But the undeniable standout is Robin Lord Taylor, who plays Oswald "The Penguin" Cobblepot.
He elevates every scene he's in, and when the show is at its best tends to be when the story focuses heavily on The Penguin's subplots. A supremely talented actor, it's hard to imagine the casting folks on The Walking Dead aren't kicking themselves a little for doing away with him so fast.
The star of NBC's Constantine is filming his season finale this week -- and will be livetweeting the episode when the show returns early next month.
How do we know? Because he's live-tweeted every episode and, according to executive producer Daniel Cerone, more or less of his own volition.
"Our entire cast live-tweets every episode," Cerone told us last month, saying that they'd been asked once and then took it upon themselves to continue.
During our recent interview with Cerone, one thing was made imminently clear: the cast and crew of the series are incredibly passionate. They want to bring Hellblazer to life in the best way possible, and Ryan himself lives and breathes the show.
That's good -- because the series could easily have been a train wreck with the wrong casting...and if fans had hated it, it would have been a good while before they gave the property a third chance (the 2005 Keanu Reeves movie didn't win many fans, although it is on sale for just $5.99 digitally on Amazon right now).
As the face of The Walking Dead, Andrew Lincoln has gone from "that guy you saw in Love Actually but couldn't quite place" to one of TV's biggest stars in the last half-decade.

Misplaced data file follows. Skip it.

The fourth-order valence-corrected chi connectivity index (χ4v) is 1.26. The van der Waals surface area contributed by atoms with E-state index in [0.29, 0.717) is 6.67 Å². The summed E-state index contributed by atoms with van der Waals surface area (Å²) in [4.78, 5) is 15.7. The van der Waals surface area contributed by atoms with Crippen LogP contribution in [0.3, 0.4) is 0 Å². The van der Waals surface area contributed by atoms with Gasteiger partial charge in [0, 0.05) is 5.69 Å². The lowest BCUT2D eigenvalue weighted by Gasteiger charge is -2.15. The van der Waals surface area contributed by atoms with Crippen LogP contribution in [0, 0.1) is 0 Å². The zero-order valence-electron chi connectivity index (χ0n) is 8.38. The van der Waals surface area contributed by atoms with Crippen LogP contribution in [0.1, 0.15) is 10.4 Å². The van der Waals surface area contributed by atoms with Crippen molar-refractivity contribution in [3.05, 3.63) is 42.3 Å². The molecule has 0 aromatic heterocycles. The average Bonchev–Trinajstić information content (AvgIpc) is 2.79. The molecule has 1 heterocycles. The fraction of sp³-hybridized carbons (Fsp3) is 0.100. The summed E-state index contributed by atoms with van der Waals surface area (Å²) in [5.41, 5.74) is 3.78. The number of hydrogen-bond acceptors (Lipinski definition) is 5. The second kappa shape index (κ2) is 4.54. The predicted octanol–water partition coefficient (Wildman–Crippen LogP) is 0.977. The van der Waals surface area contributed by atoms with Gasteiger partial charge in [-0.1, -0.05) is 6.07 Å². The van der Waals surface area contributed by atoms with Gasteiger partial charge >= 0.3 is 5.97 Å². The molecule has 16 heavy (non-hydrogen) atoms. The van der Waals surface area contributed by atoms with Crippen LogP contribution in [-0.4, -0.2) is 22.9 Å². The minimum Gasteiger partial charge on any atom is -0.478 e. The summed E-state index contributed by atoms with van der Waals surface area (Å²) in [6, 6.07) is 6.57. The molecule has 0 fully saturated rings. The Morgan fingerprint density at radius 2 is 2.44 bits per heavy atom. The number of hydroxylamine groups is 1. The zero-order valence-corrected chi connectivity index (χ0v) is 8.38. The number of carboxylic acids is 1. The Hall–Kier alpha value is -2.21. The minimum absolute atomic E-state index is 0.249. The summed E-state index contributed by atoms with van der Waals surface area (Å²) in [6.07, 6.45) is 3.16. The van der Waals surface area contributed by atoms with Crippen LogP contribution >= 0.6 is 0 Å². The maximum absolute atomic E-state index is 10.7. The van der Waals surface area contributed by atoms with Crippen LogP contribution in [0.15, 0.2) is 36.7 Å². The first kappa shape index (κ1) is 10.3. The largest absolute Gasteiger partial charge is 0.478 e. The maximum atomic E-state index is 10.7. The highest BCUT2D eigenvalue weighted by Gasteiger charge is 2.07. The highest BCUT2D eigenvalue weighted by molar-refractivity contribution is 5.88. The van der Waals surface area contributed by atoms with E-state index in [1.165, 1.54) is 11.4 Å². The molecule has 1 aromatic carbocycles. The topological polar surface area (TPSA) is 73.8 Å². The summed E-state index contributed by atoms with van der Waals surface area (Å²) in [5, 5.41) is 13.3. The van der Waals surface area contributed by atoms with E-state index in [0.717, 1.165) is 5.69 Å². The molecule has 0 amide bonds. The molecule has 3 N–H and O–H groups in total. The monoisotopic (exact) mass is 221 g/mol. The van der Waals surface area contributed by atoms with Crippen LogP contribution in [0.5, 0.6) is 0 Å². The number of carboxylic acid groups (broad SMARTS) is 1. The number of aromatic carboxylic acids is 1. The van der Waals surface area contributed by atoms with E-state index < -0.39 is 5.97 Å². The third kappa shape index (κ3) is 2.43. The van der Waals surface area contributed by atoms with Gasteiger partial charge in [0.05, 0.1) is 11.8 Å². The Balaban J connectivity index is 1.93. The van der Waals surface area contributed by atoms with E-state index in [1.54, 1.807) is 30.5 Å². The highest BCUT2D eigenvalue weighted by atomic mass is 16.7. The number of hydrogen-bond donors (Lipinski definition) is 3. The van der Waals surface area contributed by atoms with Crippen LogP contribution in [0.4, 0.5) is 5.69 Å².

And it's well-earned. The horror and genre elements of The Walking Dead often make it difficult for the series to get recognized come awards season, but at least once a season, Lincoln seems to turn out a performance so captivating that everyone stands up and takes notice.
And when you've got an audience of more than 15 million, that means there are a lot of people recognizing what a great job he's doing.
Gregg has one characteristic that we love to see on these shows: he's a fan.
That's actually one of the recurring things you'll see on this list. Maybe it helps inform the performance, maybe the performance is all just craft and the fandom simply brings out a passion that you wouldn't necessarily see in other actors...but Gregg, like seemingly everyone on this list, loves his job.
"I grew up reading Marvel Comics and loving this stuff, and when I saw they were putting together that kind of cast for Iron Man, as a geek I was just like, 'Oh, this is going to be incredible,'" Gregg told us in a 2012 interview in support of Marvel's The Avengers. "And so when Favreau called up and said, 'It's just a little bit--it isn't much but we'd be lucky to have you,' I was like, 'Yeah! Absolutely!' And so to have it turn into this is kind of a teenage fantasy of mine."
You can see it reflected in the way he interacts with fans, too; Gregg stays if not necessarily in-characer then at least defensive enough of his character to make it fun to watch him in interviews, on social media and the like...and he's fiercely protective of spoilers.
When his character was going to die in The Avengers, and the information had leaked, co-star Tom Hiddleston warned us against asking him any questions about it, implying that Gregg might actually be that Marvel employee actors are always joking will kill you if you break your non-disclosure agreement.
It's hard not to recognize Reedus,who manages to infuse Daryl Dixon -- a character who's really unappealing on paper -- with the humanity to become the heart of The Walking Dead.
A foul-mouthed, coarse neo-Nazi is hardly a prime candidate to become a character fans threaten to "riot" over if anything bad happens to him, but the star of The Boondock Saints has managed to craft a performance that makes Daryl sympathetic and lovable -- to the extent that the shipper wars between "Caryl" and "Bethyl" fans have driven some of the most heated and enthusiastic conversations around The Walking Dead for the last year or more.